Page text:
More people may have trouble hearing than you realize. About 15% of American adults have some difficulty hearing. Approximately 2 percent of adults age 45 to 55 have disabling hearing loss, but that rate increases to 8.5 percent for adults between ages 55 and 64. As you might expect, older adults are more likely to have severe problems with their hearing. Some people with debilitating hearing loss may be unable to work. If so, they may find themselves asking the Social Security Administration to evaluate their hearing loss as a disability.
The Basics of Qualifying for Social Security Disability Insurance
SSDI is offered to eligible people who cannot work. To qualify, an applicant must have a condition that meets the SSA’s definition of disability. Medical conditions and diseases each are assessed differently. For example, the proof of disability required for lung cancer may differ from the proof needed for hearing loss.
Basically, though, hearing trouble must limit an individual’s ability to work and be expected to last for at least 12 months to be considered a disability.
So, how does the SSA figure out that hearing loss actually is a disability?
The SSA List of Impairments
Several types of tests noted in the list of impairments are used to evaluate hearing loss as a disability:
- Otologic Examination. A licensed physician or audiologist checks the ears, both externally and internally. A medical history is taken, and you will describe how the hearing loss affects your daily life. This exam must show that there are no conditions that would affect the audiometric testing, like ear infections or obstructions.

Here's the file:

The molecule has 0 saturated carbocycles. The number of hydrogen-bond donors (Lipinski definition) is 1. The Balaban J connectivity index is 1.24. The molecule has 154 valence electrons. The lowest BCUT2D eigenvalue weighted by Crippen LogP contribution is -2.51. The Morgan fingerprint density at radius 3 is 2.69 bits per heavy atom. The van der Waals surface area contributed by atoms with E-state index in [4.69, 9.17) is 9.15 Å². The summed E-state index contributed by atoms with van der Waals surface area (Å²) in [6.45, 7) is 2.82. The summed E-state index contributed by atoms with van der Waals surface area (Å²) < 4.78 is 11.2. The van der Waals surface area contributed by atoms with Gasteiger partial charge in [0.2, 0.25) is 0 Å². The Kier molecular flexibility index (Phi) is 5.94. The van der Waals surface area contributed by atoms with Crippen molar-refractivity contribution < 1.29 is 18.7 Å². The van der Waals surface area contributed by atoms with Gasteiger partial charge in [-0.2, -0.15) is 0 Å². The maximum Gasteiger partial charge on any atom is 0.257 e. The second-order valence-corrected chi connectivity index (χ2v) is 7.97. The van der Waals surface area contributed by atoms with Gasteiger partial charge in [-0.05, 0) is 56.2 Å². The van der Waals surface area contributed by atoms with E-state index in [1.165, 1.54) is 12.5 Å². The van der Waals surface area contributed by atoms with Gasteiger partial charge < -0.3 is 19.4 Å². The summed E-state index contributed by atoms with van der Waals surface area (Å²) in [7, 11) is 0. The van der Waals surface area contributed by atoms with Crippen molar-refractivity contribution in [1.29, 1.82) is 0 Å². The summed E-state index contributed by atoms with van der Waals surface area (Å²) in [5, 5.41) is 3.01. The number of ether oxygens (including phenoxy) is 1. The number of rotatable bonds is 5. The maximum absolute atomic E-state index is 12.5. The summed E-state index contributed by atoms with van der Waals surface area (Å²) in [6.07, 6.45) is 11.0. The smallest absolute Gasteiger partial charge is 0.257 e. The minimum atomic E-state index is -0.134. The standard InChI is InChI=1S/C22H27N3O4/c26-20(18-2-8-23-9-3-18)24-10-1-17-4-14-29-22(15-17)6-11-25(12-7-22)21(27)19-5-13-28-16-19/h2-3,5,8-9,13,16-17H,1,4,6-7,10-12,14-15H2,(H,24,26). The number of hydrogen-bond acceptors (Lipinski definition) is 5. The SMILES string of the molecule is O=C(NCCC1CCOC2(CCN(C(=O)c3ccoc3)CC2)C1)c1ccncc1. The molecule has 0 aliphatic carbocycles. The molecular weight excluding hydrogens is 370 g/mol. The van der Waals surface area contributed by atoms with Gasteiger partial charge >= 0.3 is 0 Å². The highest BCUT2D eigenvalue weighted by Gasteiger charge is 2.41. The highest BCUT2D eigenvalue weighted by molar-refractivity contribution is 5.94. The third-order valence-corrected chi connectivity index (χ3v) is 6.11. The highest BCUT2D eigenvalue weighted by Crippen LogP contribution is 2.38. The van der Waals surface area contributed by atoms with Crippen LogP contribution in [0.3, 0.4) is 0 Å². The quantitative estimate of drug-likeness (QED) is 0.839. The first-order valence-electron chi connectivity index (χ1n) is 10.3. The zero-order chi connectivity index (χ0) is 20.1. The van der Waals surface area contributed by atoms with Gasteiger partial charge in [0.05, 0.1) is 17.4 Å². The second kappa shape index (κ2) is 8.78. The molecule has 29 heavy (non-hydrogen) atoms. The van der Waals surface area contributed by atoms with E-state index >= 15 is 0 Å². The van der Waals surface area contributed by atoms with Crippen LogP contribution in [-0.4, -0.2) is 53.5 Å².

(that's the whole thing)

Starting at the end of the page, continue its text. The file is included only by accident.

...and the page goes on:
- Audiometric Testing. Generally, a physician will test for air conduction and bone conduction of sound and word recognition testing. Doctors test each ear separately, and you cannot wear hearing aids during the test.
Some people with hearing loss use cochlear implants to hear better. Testing for people with implants varies from people who do not use them.
Claimants who test below certain levels may meet the SSA’s definition of disability. If so, the SSA may award SSDI benefits.
It’s Complicated, so Give Us a Call.
Before receiving benefits, you have to apply. The SSDI application process is complex, and the SSA rejects many first-time claims.
The attorneys at The Law Offices of Martin Taller have helped many clients apply for SSDI, and appeal adverse decisions. For a free consultation, call us at 714-385-8100. Though our office is located in Anaheim, we assist clients throughout Southern California.